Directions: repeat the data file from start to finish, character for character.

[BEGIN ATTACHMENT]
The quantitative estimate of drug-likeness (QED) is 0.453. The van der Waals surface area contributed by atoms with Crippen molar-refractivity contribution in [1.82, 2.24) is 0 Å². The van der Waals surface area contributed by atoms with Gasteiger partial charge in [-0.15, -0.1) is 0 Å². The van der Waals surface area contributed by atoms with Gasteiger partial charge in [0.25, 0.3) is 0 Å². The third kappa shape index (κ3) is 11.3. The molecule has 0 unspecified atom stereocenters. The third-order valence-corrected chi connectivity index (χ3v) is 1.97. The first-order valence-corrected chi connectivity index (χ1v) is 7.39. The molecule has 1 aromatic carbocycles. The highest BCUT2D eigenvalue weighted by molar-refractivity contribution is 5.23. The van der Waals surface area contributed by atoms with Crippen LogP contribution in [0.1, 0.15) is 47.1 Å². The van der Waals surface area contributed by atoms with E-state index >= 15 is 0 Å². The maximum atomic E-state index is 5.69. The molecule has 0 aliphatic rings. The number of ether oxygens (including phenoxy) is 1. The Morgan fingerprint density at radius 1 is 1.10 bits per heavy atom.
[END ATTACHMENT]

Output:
The quantitative estimate of drug-likeness (QED) is 0.453. The van der Waals surface area contributed by atoms with Crippen molar-refractivity contribution in [1.82, 2.24) is 0 Å². The van der Waals surface area contributed by atoms with Gasteiger partial charge in [-0.15, -0.1) is 0 Å². The van der Waals surface area contributed by atoms with Gasteiger partial charge in [0.25, 0.3) is 0 Å². The third kappa shape index (κ3) is 11.3. The molecule has 0 unspecified atom stereocenters. The third-order valence-corrected chi connectivity index (χ3v) is 1.97. The first-order valence-corrected chi connectivity index (χ1v) is 7.39. The molecule has 1 aromatic carbocycles. The highest BCUT2D eigenvalue weighted by molar-refractivity contribution is 5.23. The van der Waals surface area contributed by atoms with Crippen LogP contribution in [0.1, 0.15) is 47.1 Å². The van der Waals surface area contributed by atoms with E-state index >= 15 is 0 Å². The maximum atomic E-state index is 5.69. The molecule has 0 aliphatic rings. The number of ether oxygens (including phenoxy) is 1. The Morgan fingerprint density at radius 1 is 1.10 bits per heavy atom.